How Hidden Sin Almost Destroyed My Life

But there's grace in the light.

BY SEAN CHANDLER GOD January 29, 2017

After eight years serving as the associate pastor at my church, I resigned last week after admitting to secret struggles with alcohol. My own choices have caused myself and those around me a lot of pain and confusion. My own failings have reminded me of my own words.

It’s interesting how so much of my preaching is either preaching from my past self, to my present self or to a future self.

So, I find myself now reflecting on my past teaching—and discovering all the clarity I wish I would have had on the front end.

After My Fall

Sin Makes You Stupid.

“The human heart is the most deceitful of all things, and desperately wicked. Who really knows how bad it is” (Jeremiah 17:9)?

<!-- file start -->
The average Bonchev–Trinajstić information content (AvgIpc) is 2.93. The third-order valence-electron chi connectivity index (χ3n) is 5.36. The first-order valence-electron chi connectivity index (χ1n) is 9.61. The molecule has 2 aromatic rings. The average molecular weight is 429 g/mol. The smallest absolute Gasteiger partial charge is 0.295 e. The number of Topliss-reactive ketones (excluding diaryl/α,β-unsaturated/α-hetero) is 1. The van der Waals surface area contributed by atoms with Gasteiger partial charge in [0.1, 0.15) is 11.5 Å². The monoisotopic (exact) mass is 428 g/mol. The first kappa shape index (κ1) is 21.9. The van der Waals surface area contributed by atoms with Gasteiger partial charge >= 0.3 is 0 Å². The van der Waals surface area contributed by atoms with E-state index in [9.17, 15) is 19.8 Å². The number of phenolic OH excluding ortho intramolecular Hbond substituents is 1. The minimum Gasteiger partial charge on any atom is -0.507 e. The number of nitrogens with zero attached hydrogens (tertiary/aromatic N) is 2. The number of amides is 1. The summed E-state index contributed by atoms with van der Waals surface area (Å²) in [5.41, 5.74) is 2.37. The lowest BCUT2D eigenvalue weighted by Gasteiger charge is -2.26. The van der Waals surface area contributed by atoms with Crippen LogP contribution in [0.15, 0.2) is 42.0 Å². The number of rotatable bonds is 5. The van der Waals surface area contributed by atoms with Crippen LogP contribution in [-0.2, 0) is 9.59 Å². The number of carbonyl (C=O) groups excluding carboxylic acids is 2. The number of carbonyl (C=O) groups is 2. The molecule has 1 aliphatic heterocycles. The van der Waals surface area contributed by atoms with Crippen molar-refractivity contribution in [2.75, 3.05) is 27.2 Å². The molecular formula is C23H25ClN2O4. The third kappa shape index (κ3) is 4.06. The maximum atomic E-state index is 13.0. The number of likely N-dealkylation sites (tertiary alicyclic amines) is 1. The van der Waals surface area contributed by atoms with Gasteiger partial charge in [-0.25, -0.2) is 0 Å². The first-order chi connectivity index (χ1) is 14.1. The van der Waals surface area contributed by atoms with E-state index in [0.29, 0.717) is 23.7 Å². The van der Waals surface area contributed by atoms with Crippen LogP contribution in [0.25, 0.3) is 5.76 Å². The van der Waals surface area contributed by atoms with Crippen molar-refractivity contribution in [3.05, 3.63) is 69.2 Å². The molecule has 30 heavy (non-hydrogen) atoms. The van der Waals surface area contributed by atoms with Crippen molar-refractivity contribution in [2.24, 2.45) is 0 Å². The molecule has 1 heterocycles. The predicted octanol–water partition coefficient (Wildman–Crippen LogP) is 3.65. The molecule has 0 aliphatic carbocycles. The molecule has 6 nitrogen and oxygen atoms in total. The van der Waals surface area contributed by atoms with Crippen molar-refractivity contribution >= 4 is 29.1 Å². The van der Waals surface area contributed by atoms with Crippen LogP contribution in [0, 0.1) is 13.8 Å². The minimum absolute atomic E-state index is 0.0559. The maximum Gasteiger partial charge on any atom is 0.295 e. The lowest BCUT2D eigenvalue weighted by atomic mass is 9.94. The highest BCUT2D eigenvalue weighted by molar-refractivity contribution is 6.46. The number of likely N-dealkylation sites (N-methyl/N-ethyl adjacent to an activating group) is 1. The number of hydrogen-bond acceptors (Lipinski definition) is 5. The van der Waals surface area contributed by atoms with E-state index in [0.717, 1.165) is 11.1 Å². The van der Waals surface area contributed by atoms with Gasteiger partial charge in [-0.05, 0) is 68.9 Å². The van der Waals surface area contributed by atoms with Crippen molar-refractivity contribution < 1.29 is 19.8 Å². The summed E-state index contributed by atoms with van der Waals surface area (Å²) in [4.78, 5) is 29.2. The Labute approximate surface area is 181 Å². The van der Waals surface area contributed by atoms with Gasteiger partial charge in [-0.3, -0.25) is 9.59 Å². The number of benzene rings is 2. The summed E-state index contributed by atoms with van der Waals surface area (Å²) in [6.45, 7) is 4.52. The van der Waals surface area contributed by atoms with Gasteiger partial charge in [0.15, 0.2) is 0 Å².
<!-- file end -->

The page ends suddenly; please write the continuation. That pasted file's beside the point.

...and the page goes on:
All of us have an incredible ability to discern where other people’s bad choices will take them.

We all know of friends who dated someone who we knew was a poor choice. We all know someone married who made choices which clearly were headed towards an affair. We all know someone who made reckless financial choices where everyone knew where it was headed.

But somehow, we all find ourselves blind to our own sins. We find ourselves blind to our own weaknesses and clueless to the foolish paths we’re on.

We don’t see our own faults in the mirror. The reason is simple: Sin makes us stupid, and the heart is deceitful.

Sin Grows in Secret.

“As iron sharpens iron, so a friend sharpens a friend” (Proverbs 27:7).

We are meant to live in community, and with confession. When we live with secrets, we fail to enjoy all the benefits of community. When we fail to confess, we carry burdens we’re meant to share.